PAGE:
e-days blog

The importance of relaxation for employee attendance.

Authorby Alex Wortley | e-days 15 August, 2017

You might not know, but today is National Relaxation Day, on the surface it might just appear to be another one of those social media fad trends, but actually the importance of relaxation in the workplace is becoming increasingly clear.

A recent version of the CIPD's annual survey noted that stress was a key cause in 45% of all working days lost to sick leave, when you think that sick leave costs UK businesses over £9 billion a year, having over 45% of that total attributed to stress related illness is clearly a cause for concern. 

One of the main reasons for such a high percentage is due to the 'silent' symptoms associated with stress and mental health related sick leave going unnoticed, whether due to lack of awareness or lack of management training. 

Whilst there are fantastic training resources available from the likes of Altruist Enterprises to help staff combat and management acknowledge signs of stress and mental health related sickness, another key tool in an organisations armoury could be the ability to track trends in sickness of individual employees.

For example if an employee was beginning to show a trend of taking time off on their busiest day of the week, it could indicate that they're struggling to cope on that particular day, causing them undue stress and forcing them to take time out, rather than talking through a solution to the issue of being busy or overworked.

This type of trend tracking is near impossible using outdated paper and spreadsheet systems, but as the video below shows, incredibly quick and easy when using Absence Management software with automated reporting tools.

 

 

Alternative Relaxation Techniques

 

Kill off the desk lunch!

 

One of the worst things possible for employees trying to reduce stress is staying sat in the office, focussed on their computer for the entirety of the day. Organisations can easily implement protocol whereby employees get at least half an hour of fresh air each day, whether that be a lunchtime walk or a break at a later stage.

Getting out and about and away from potential lunchtime distractions will help employees clear their mind, ready to return to work refreshed and focussed.

 

Organisation!

 

Interestingly a messy desk full of unfiled bits of paper and notes can give off the impression, perhaps subconsciously, that you are busier than you actually are, leading to stress from employees who worry about the perceived mountain of work on their desk.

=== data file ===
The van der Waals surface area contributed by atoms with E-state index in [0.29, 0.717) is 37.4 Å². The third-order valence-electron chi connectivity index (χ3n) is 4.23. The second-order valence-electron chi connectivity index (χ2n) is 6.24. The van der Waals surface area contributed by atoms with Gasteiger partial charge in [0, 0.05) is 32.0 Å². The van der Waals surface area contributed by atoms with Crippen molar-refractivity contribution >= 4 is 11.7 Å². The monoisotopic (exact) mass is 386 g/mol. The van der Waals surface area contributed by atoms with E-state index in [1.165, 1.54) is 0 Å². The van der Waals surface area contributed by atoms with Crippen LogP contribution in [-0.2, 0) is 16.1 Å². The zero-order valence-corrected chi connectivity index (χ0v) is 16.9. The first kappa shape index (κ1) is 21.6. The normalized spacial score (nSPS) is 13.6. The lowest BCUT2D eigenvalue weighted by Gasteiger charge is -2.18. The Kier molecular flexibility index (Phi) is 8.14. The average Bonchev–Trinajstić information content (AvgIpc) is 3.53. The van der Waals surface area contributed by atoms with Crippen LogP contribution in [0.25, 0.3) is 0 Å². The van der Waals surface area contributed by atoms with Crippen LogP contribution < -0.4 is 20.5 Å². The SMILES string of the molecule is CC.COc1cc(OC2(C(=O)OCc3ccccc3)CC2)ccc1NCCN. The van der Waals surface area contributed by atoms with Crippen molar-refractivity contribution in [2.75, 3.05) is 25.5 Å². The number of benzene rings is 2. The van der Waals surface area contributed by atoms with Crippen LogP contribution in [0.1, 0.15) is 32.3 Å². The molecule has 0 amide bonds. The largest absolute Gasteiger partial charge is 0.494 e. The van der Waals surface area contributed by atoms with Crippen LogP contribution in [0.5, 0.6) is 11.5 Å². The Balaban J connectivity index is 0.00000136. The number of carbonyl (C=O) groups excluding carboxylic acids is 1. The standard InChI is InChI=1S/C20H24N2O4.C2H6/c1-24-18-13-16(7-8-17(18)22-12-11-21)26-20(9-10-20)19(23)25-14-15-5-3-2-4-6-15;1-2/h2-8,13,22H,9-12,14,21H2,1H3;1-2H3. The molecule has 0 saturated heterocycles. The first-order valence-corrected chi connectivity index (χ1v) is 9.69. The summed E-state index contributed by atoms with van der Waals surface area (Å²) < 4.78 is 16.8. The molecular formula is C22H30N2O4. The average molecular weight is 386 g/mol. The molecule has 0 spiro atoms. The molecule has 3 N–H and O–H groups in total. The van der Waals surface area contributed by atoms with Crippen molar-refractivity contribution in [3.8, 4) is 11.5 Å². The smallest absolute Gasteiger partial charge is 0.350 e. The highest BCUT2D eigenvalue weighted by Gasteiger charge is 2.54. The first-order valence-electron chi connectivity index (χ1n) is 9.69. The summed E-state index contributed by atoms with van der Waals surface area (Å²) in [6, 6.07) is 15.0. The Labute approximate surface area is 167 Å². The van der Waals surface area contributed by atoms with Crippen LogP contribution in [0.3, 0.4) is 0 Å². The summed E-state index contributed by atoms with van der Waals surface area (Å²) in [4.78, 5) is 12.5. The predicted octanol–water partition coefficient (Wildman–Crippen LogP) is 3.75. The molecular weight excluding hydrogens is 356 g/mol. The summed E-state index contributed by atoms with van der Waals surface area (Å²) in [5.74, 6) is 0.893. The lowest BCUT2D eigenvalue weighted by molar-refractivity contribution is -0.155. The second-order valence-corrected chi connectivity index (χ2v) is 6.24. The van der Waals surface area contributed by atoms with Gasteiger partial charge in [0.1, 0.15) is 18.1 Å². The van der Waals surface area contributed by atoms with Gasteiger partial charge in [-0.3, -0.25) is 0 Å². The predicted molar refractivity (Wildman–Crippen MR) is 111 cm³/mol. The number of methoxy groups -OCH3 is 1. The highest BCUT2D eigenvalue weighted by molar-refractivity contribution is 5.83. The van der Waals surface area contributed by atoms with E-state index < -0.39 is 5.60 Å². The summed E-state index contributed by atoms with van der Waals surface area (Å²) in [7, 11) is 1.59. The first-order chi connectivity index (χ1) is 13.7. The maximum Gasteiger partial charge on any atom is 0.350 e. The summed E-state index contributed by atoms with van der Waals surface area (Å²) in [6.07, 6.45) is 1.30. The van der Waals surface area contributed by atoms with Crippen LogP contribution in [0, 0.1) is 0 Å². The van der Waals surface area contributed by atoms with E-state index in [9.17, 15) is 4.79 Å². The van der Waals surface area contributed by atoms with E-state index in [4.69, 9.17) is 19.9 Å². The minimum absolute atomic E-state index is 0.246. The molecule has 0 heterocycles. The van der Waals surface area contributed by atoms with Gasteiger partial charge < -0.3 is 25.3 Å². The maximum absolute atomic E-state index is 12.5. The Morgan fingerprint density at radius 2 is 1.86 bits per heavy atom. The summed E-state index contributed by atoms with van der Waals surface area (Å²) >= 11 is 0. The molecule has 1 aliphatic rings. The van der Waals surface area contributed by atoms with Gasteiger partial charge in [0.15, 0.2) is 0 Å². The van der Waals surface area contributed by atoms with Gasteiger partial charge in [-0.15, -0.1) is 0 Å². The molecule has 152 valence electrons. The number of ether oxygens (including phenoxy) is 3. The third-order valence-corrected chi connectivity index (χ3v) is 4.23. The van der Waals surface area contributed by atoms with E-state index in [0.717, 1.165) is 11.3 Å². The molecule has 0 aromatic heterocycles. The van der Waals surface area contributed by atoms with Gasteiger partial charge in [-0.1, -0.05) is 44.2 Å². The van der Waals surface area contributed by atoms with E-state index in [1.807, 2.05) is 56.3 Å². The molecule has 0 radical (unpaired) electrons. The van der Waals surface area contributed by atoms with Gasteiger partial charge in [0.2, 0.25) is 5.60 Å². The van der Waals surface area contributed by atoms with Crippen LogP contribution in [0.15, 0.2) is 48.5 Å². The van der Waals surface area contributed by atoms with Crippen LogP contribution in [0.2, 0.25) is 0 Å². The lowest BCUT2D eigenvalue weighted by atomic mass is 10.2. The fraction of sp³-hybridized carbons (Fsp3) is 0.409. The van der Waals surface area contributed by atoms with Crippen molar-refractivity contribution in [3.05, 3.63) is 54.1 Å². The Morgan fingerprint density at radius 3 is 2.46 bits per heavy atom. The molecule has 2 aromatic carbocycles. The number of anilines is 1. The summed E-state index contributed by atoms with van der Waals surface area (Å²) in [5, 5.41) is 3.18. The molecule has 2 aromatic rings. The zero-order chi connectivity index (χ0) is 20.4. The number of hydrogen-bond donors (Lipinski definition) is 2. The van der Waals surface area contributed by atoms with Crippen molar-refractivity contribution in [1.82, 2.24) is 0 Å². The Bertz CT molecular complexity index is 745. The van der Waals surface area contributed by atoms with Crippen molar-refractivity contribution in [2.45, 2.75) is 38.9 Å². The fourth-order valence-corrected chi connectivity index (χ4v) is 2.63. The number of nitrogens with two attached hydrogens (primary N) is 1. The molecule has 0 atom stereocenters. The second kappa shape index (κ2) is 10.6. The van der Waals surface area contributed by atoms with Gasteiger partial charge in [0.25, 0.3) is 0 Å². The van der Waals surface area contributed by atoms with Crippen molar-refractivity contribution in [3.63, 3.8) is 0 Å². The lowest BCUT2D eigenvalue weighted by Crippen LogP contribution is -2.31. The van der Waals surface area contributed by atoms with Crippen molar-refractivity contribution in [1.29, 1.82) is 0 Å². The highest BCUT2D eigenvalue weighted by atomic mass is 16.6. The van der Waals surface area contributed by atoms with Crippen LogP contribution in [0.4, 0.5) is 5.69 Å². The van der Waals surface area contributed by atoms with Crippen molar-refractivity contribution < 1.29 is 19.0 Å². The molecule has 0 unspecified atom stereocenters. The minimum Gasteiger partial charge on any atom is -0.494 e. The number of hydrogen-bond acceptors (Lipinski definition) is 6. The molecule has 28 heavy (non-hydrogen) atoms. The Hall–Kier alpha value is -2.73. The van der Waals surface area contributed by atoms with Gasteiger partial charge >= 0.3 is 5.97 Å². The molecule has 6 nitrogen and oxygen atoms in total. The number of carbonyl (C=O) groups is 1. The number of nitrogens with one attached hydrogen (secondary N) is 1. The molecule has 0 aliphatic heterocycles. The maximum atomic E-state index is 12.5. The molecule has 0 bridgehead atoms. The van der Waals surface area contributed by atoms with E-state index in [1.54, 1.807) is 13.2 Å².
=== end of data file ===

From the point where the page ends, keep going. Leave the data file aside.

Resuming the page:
Being more strategic and organised whilst at your desk can lead to much clearer thinking and a reduction in stress, simply by just having a bit of a tidy up! The actual act of organising and tidying also provides ten or fifteen minutes where the employee can shut out any work related worries, meaning they'll return to their desk post tidying feeling energised and more prepared to tackle the workload in front of them

 

Laughter!

 

It's often said that too much chatter around the office is discouraged as it can be a productivity killer, however in moderation allowing employees to interact and laugh together can be a great stress reliever. Sometimes when someone is stuck in a rut on a tough job all they need is a quick distraction, whether that's a cracking joke told by a colleague or simply a quick conversation about something completely unrelated to their current workload.

Encouraging employee interaction in moderation is a sure fire way to brighten the mood within the office, whether that's of an individual or for a team as a whole. It's worth remembering that a lot of workplace stress can be caused by underperformance within teams, so it's worth monitoring stress on both a group and individual level.

 

Final Thoughts...

 

As mentioned above, being able to track employee sickness trends can be a great way of identifying issues with stress or mental illness at an early stage, and the best way to do this is through implementing efficient, automated absence management software. If you'd like to explore that then why not get in touch, either via email, by signing up for a free trial or by requesting a demo.

 

 

Alex Wortley | e-days